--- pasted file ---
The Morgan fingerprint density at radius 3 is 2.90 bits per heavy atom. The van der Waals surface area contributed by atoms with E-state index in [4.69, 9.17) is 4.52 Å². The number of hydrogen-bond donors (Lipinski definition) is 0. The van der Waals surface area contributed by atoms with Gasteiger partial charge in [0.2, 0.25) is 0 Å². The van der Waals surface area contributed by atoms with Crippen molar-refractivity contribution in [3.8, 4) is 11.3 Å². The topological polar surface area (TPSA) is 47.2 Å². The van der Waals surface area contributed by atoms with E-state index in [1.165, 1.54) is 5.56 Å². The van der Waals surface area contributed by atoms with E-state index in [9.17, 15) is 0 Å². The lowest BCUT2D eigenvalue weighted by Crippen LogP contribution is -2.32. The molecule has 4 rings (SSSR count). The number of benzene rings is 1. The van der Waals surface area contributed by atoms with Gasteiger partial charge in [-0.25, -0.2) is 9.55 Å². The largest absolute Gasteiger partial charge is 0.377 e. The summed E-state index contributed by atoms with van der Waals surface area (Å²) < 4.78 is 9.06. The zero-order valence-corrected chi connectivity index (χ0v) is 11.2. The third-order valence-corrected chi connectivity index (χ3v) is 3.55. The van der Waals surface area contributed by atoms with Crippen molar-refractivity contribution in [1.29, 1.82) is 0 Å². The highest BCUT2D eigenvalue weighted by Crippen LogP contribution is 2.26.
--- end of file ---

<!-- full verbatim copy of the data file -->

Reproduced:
The Morgan fingerprint density at radius 3 is 2.90 bits per heavy atom. The van der Waals surface area contributed by atoms with E-state index in [4.69, 9.17) is 4.52 Å². The number of hydrogen-bond donors (Lipinski definition) is 0. The van der Waals surface area contributed by atoms with Gasteiger partial charge in [0.2, 0.25) is 0 Å². The van der Waals surface area contributed by atoms with Crippen molar-refractivity contribution in [3.8, 4) is 11.3 Å². The topological polar surface area (TPSA) is 47.2 Å². The van der Waals surface area contributed by atoms with E-state index in [1.165, 1.54) is 5.56 Å². The van der Waals surface area contributed by atoms with E-state index in [9.17, 15) is 0 Å². The lowest BCUT2D eigenvalue weighted by Crippen LogP contribution is -2.32. The molecule has 4 rings (SSSR count). The number of benzene rings is 1. The van der Waals surface area contributed by atoms with Gasteiger partial charge in [-0.25, -0.2) is 9.55 Å². The largest absolute Gasteiger partial charge is 0.377 e. The summed E-state index contributed by atoms with van der Waals surface area (Å²) < 4.78 is 9.06. The zero-order valence-corrected chi connectivity index (χ0v) is 11.2. The third-order valence-corrected chi connectivity index (χ3v) is 3.55. The van der Waals surface area contributed by atoms with Crippen molar-refractivity contribution in [1.29, 1.82) is 0 Å². The highest BCUT2D eigenvalue weighted by Crippen LogP contribution is 2.26.